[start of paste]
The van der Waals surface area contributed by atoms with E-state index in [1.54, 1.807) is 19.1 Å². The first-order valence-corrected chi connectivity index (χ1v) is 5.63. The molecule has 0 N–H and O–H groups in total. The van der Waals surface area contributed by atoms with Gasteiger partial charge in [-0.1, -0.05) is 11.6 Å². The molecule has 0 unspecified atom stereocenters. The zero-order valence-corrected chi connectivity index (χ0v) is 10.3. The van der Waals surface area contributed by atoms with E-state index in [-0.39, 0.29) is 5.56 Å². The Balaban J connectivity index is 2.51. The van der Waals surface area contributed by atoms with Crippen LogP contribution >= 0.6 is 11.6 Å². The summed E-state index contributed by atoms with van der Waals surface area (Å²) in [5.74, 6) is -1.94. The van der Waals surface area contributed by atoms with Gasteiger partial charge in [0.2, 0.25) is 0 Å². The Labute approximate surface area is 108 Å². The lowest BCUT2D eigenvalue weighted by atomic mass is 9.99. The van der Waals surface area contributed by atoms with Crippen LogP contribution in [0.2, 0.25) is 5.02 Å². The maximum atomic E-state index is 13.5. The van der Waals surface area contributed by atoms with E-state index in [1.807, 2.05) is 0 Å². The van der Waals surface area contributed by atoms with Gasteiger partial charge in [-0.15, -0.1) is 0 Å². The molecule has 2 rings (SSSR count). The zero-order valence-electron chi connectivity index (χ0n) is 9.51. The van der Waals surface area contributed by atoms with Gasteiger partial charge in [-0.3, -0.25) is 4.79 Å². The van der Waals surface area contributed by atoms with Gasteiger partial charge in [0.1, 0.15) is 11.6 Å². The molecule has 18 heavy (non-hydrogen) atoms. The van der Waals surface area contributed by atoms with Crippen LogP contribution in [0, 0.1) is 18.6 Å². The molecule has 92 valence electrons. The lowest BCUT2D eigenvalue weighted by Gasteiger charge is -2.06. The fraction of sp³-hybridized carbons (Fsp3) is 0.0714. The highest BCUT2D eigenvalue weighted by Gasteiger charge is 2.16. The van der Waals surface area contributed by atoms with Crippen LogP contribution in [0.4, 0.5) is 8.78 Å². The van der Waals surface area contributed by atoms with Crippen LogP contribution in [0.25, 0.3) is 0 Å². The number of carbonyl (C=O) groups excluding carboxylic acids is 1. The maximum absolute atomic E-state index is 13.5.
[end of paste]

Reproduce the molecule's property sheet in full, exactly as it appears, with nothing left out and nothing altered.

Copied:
The van der Waals surface area contributed by atoms with E-state index in [1.54, 1.807) is 19.1 Å². The first-order valence-corrected chi connectivity index (χ1v) is 5.63. The molecule has 0 N–H and O–H groups in total. The van der Waals surface area contributed by atoms with Gasteiger partial charge in [-0.1, -0.05) is 11.6 Å². The molecule has 0 unspecified atom stereocenters. The zero-order valence-corrected chi connectivity index (χ0v) is 10.3. The van der Waals surface area contributed by atoms with E-state index in [-0.39, 0.29) is 5.56 Å². The Balaban J connectivity index is 2.51. The van der Waals surface area contributed by atoms with Crippen LogP contribution >= 0.6 is 11.6 Å². The summed E-state index contributed by atoms with van der Waals surface area (Å²) in [5.74, 6) is -1.94. The van der Waals surface area contributed by atoms with Gasteiger partial charge in [0.2, 0.25) is 0 Å². The Labute approximate surface area is 108 Å². The lowest BCUT2D eigenvalue weighted by atomic mass is 9.99. The van der Waals surface area contributed by atoms with Crippen LogP contribution in [0.2, 0.25) is 5.02 Å². The maximum atomic E-state index is 13.5. The van der Waals surface area contributed by atoms with E-state index in [1.807, 2.05) is 0 Å². The van der Waals surface area contributed by atoms with Gasteiger partial charge in [-0.15, -0.1) is 0 Å². The molecule has 2 rings (SSSR count). The zero-order valence-electron chi connectivity index (χ0n) is 9.51. The van der Waals surface area contributed by atoms with Gasteiger partial charge in [-0.3, -0.25) is 4.79 Å². The van der Waals surface area contributed by atoms with Gasteiger partial charge in [0.1, 0.15) is 11.6 Å². The molecule has 18 heavy (non-hydrogen) atoms. The van der Waals surface area contributed by atoms with Crippen LogP contribution in [0, 0.1) is 18.6 Å². The molecule has 92 valence electrons. The lowest BCUT2D eigenvalue weighted by Gasteiger charge is -2.06. The fraction of sp³-hybridized carbons (Fsp3) is 0.0714. The highest BCUT2D eigenvalue weighted by Gasteiger charge is 2.16. The van der Waals surface area contributed by atoms with Crippen LogP contribution in [0.4, 0.5) is 8.78 Å². The van der Waals surface area contributed by atoms with Crippen LogP contribution in [0.25, 0.3) is 0 Å². The number of carbonyl (C=O) groups excluding carboxylic acids is 1. The maximum absolute atomic E-state index is 13.5.